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Oral immunotherapy for hazelnut allergy: a single-center retrospective study on 100 patients.

Moraly, T., D.P. de Chambure, S. Verdun, C. Preda, M. Seynave, A.C. Vilain, C. Chenivesse, C. Delebarre-Sauvage, 2019. Oral immunotherapy for hazelnut allergy: a single-center retrospective study on 100 patients. J Allergy Clin Immunol Pract.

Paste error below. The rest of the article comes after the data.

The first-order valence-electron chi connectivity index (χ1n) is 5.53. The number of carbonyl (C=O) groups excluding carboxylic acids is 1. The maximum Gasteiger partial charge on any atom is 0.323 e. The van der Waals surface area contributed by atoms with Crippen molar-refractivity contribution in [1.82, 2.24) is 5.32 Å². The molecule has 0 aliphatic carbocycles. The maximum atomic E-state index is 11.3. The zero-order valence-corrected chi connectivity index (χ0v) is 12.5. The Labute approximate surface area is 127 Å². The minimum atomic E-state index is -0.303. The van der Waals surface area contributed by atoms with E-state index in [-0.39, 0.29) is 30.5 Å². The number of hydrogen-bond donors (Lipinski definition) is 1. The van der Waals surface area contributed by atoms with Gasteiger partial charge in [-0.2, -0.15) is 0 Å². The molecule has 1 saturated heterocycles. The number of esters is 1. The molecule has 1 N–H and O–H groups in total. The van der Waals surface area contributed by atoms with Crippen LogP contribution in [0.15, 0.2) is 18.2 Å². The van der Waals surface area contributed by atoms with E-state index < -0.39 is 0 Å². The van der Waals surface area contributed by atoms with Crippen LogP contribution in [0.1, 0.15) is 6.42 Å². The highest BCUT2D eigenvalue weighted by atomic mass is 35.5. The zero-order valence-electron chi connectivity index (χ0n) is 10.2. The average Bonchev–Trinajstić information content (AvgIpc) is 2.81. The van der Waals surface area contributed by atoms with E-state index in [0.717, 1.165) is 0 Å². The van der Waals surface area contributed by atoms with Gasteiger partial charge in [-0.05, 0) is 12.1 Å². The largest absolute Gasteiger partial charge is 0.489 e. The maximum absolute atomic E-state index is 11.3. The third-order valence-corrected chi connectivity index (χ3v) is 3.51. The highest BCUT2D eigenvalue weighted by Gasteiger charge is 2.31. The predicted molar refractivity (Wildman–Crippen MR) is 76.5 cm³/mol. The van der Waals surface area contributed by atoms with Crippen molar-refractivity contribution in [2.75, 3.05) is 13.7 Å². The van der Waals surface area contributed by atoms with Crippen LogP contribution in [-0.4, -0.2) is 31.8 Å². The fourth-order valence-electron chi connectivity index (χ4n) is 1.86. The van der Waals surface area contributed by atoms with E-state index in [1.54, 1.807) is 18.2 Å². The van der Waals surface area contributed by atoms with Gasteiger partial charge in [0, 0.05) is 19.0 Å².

BACKGROUND: Oral immunotherapy (OIT) protects patients with IgE-mediated food allergies from food-induced allergic reactions due to accidental exposure and may improve their quality of life. This approach has never been evaluated for hazelnut, a major cause of food allergy in Europe. OBJECTIVE: We sought to determine the proportion of hazelnut-desensitized patients after 6 months of OIT and to identify predictors of successful desensitization. METHOD: In a retrospective single-center study, we included patients under 18 years of age who underwent at least 6 months of hazelnut OIT for IgE-mediated allergy, defined by history of hypersensitivity reaction after hazelnut ingestion, positive hazelnut skin prick test (SPT) or specific IgE, and positive double-blind, placebo-controlled food challenge (DBPCFC). Patients able to tolerate 1635 mg of hazelnut protein (approximately 8 hazelnuts) were considered to be hazelnut desensitized. We determined the proportion of desensitized patients after 6 months of OIT, searched for associations between baseline variables and successful desensitization, and estimated the frequency and severity of OIT-related adverse reactions. RESULTS: One hundred patients were included (64% male, median age 5 years). History of severe reactions was noted in 7% of cases. At 6 months, the proportion of desensitized patients was 34% (95%CI: 25-44). The median eliciting dose (defined as the amount of hazelnut protein provoking a hypersensitivity reaction during the DBPCFC) increased from 106 mg [IQR: 51-249] at baseline to 523 mg [IQR: 190-1635] after 6 months of OIT (p<0.0001). With longer therapy, the proportion of desensitized patients increased. Using multivariate analysis, successful desensitization was associated with older age (OR: 1.5, 95%CI: 1.2-2.2), smaller hazelnut SPT wheal diameter (OR: 0.61, 95%CI: 0.4-0.8), lower hazelnut specific IgE level (OR: 0.86, 95%CI: 0.72-0.98), and absence of cashew allergy (OR: 0.42, 95%CI: 0.12-0.64). Adverse reactions occurred in 30% of patients; none were severe. CONCLUSION: In a cohort of 100 patients aged 3-9 years, our results show for the first time that hazelnut OIT is associated with hazelnut desensitization and may be safe in the majority of patients undergoing this therapy.